A problematic aspect of the idea of Levantine Neandertals is that the very features that distinguish them from European Neandertals tend to align them with modern humans. For example, the Amud skeleton has stature and limb proportions that set it apart from European Neandertals, but that fall within the range of variability of the Skhul and Qafzeh skeletal remains. Trinkaus (1995) considered the
Near East, including Shanidar and the Levantine samples, to include two forms of hominins: “late archaic” and “modern” forms. He argued that the late archaic forms in the Near Easthave no close connection to European Neandertals, and that similar features reflect mosaicism or generalized archaic morphology in both evolving populations
Journal of Anthropological Sciences Vol. 90 (2012), pp. 1-17
Dynamics of genetic and morphological variability within Neandertals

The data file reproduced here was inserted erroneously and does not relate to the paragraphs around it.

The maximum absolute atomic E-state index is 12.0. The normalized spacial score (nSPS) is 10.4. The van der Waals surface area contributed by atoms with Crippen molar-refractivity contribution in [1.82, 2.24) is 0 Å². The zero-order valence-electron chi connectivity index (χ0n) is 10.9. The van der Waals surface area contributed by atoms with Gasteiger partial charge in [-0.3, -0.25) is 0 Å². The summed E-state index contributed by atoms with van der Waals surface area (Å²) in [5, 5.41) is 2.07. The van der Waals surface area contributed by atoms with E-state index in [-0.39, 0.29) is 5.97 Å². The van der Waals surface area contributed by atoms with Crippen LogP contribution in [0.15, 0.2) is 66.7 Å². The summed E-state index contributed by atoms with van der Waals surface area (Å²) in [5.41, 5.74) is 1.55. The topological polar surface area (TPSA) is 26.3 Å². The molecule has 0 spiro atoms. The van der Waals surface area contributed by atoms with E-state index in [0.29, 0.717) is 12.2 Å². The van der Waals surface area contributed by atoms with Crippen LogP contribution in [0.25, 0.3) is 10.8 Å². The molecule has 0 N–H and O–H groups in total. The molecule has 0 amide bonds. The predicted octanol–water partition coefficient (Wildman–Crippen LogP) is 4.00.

Summary - Paleogenomics may suggest changes to the way anthropologists have discussed the dynamics and morphological diversity among Neandertals. Genetic comparisons show that later Neandertals had relatively low autosomal genetic variation compared to recent humans. The known mitochondrial sample from Neandertals covers a broader geographic and temporal range, and shows greater diversity. This review addresses how genetic data compare to morphological and archaeological evidence about Neandertal variation and dynamics. Traditional views emphasized the morphological differences between western and eastern Neandertal populations, and between early and later Neandertals. Genomes broadly support these groupings, without resolving the outstanding question of the affinities of specimens from southwest Asia. However, the pattern of genetic variation appears to reject a long, in situ transformation of Neandertal groups over time, suggesting instead a more rapid process of regional dispersal and partial population replacement. Archaeological indicators sample dynamics on a much finer timescale than morphological or genetic evidence, and point to dispersal and turnover among Neandertals on a regional scale. In this way, genetic evidence may provide a bridge between the timescales relevant to morphological and archaeological comparisons. New ways of looking at the morphology of Neandertals may yield a better picture of their interactions and movements.